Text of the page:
What happened to the company after that?

We made a decision to transition the company into a drug discovery company, and the investors decided that we should dissolve ourselves of the reagent business and focus our energies into looking for inhibitors of protein kinases, which is what we did. I guess I was the founder, president and CSO of Kinetek for about six years. When I left the company, it had about 50 employees. We were ready to go public, actually. And then we brought in this guy from a pharmaceutical company. Unfortunately, the story there was as usual politics, and the company went some directions that I didn’t particularly like myself, but I really had no control of the company at that point. So the sad side is when I left the company about six years ago, it probably had a valuation of pretty close to $40 million, and they actually were successful in doing a financing about three years ago that would’ve raised the value of the company closer to about $80 million. And then they recently sold the company in the end of March for $3.6 million. So they ran the company to the ground. They ran out of cash.

What did you do after you left Kinetek?

What happened after that was I had an idea for another company. I was really fascinated by how all these protein kinases interact, and I believed that if you can map the protein kinase pathways then in a sense you’re probably mapping the disease pathways, because most of the common diseases in aging involve defects in protein kinase signaling systems. There’re over 400 different diseases that link to defects in kinase pathways, of which cancer is only one example. The thought was that if you take a look at the 518 protein kinases that are predicted, for more than half of them we have no reagents to study them at the protein level at all. There are companies that sell antibodies that claim to look at these proteins, but in fact they’re not validated antibodies and I would say 80 percent of the time they don’t actually work. And I can say that because when I started Kinexus five years ago, the concept was that we were going to try to map these pathways, and we were going to do this in a way that was totally different from what anyone had tried before, and the frustration of being a researcher in this field is the research proceeds based on the tools that are available. I had made about 100 protein kinase antibodies previously which I had access to, and so that was a start to do the analyses, but we needed to look at more of these protein kinases simultaneously. So the idea was let’s go out there and test as many of the commercial protein kinases that we can procure. And so to date, we’ve probably done more than 600 protein kinase antibodies, but we’ve also tested additional antibodies and phosphorylation site-specific antibodies. Probably close to 2,500 antibodies now. So our experience is that 80 percent of the pan-specific antibodies — those are the ones that pick up both the phosphorylated and dephosphorylated forms of proteins — are non-specific and impotent. They don’t actually work. They’re not suitable to use for research purposes in crude cell lysates anyways. With phosphorylation site-specific antibodies, the success rate is closer to 40 percent. Sixty percent of the [phosphorylation-specific] antibodies that we test fail our test. So the idea was ok, we first developed and identified the best probes that are commercially available, including our own. Then how can we improve the ability to track as many proteins as possible on one single gel? So we developed a multi-blotting process. We can now track as many as 50 target proteins on one mini-gel, and that was the basis of the service that we created. Because the other component of our business plan was to offer a service where the clients send us their different experimental model systems —different tissues and cells that have been treated with drugs and hormones and are in different disease states — as much diversified experimental material, both human and animal, that we could go and interrogate that material for the expression levels of these protein kinases. At this point our company contracts well over 150 different protein kinases. That’s still only about less than a third of the human proteome, but it’s more than anyone else can do at this time.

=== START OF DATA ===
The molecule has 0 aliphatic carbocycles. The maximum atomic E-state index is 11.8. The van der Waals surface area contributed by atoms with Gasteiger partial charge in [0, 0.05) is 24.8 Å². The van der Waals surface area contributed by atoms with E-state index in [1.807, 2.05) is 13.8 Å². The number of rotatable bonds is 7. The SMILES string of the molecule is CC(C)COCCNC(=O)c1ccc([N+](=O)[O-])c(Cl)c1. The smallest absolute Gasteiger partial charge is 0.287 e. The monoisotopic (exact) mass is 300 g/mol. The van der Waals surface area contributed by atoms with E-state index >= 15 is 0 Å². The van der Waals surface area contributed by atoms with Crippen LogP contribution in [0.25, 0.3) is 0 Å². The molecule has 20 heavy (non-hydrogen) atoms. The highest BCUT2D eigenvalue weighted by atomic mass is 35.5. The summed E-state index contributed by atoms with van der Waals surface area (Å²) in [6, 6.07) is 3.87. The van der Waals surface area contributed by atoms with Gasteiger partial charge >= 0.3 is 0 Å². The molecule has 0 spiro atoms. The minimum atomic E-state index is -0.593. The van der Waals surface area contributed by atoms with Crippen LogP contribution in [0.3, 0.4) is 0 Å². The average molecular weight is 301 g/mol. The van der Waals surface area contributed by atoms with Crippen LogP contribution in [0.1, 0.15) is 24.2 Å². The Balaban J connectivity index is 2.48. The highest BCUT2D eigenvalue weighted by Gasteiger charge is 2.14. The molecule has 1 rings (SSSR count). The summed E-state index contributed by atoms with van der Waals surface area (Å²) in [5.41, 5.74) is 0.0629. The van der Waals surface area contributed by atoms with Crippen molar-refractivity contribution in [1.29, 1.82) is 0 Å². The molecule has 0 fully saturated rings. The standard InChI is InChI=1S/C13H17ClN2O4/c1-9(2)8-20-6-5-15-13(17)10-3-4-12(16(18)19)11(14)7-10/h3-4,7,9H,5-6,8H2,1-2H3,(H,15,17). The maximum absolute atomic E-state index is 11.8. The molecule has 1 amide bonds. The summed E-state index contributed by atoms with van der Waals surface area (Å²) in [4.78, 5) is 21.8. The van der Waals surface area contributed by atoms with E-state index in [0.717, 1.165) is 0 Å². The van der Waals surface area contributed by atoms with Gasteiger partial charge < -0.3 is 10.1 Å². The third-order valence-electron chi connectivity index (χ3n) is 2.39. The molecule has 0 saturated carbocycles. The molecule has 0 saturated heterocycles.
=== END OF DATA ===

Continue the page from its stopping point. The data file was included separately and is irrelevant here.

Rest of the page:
We’ve been doing this for the last five years, so we have about a million data points in hundreds of different model systems. So this is actually what you would call a real functional proteomics database.

How do you plan to promote the database?

The first plan we have for the database is that we’re going to be putting that information online early next year so that people will be able to through the internet, at the Kinexus website, for a subscription fee that could be in the range of about $1,000 per year, be able to probe that database anytime to get different answers. This will actually pull the data from the database and create a data table to answer your specific query.

What other services does your company provide?

Right now, we charge about $750 to track 700 different protein kinases. We’ll do all the analyses and give back to the customer pictures of the immunoblots, plus quantitative data with linearity. We don’t sell the antibodies to them. We do the analysis for them within three weeks. If they see changes in these proteins, they contact us and we tell them where we sourced the antibody from. Then they can go and follow-up with the same antibodies. We don’t sell the antibodies. We’re strictly an information company.

How many customers do you have?

We’re close to 500 labs now — about 100 companies and 400 academic labs. As more people use our services, our database grows faster. We think there’s at least 150,000 scientists out there involved in cell signaling research that could benefit from this kind of knowledge.